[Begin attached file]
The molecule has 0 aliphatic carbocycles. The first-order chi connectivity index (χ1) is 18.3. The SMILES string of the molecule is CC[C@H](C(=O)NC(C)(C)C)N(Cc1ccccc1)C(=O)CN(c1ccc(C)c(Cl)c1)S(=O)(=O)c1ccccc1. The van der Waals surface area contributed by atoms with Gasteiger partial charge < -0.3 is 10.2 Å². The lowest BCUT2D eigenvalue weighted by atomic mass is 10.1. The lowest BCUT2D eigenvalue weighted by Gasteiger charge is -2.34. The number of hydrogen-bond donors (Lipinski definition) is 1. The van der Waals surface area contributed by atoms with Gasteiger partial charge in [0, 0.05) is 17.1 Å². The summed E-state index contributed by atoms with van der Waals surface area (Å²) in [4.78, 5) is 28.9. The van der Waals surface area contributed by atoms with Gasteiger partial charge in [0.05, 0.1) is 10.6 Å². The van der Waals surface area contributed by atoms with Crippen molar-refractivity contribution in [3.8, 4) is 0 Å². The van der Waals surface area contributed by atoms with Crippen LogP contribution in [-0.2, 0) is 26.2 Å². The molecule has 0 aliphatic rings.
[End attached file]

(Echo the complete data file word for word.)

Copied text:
The molecule has 0 aliphatic carbocycles. The first-order chi connectivity index (χ1) is 18.3. The SMILES string of the molecule is CC[C@H](C(=O)NC(C)(C)C)N(Cc1ccccc1)C(=O)CN(c1ccc(C)c(Cl)c1)S(=O)(=O)c1ccccc1. The van der Waals surface area contributed by atoms with Gasteiger partial charge < -0.3 is 10.2 Å². The lowest BCUT2D eigenvalue weighted by atomic mass is 10.1. The lowest BCUT2D eigenvalue weighted by Gasteiger charge is -2.34. The number of hydrogen-bond donors (Lipinski definition) is 1. The van der Waals surface area contributed by atoms with Gasteiger partial charge in [0, 0.05) is 17.1 Å². The summed E-state index contributed by atoms with van der Waals surface area (Å²) in [4.78, 5) is 28.9. The van der Waals surface area contributed by atoms with Gasteiger partial charge in [0.05, 0.1) is 10.6 Å². The van der Waals surface area contributed by atoms with Crippen molar-refractivity contribution in [3.8, 4) is 0 Å². The van der Waals surface area contributed by atoms with Crippen LogP contribution in [-0.2, 0) is 26.2 Å². The molecule has 0 aliphatic rings.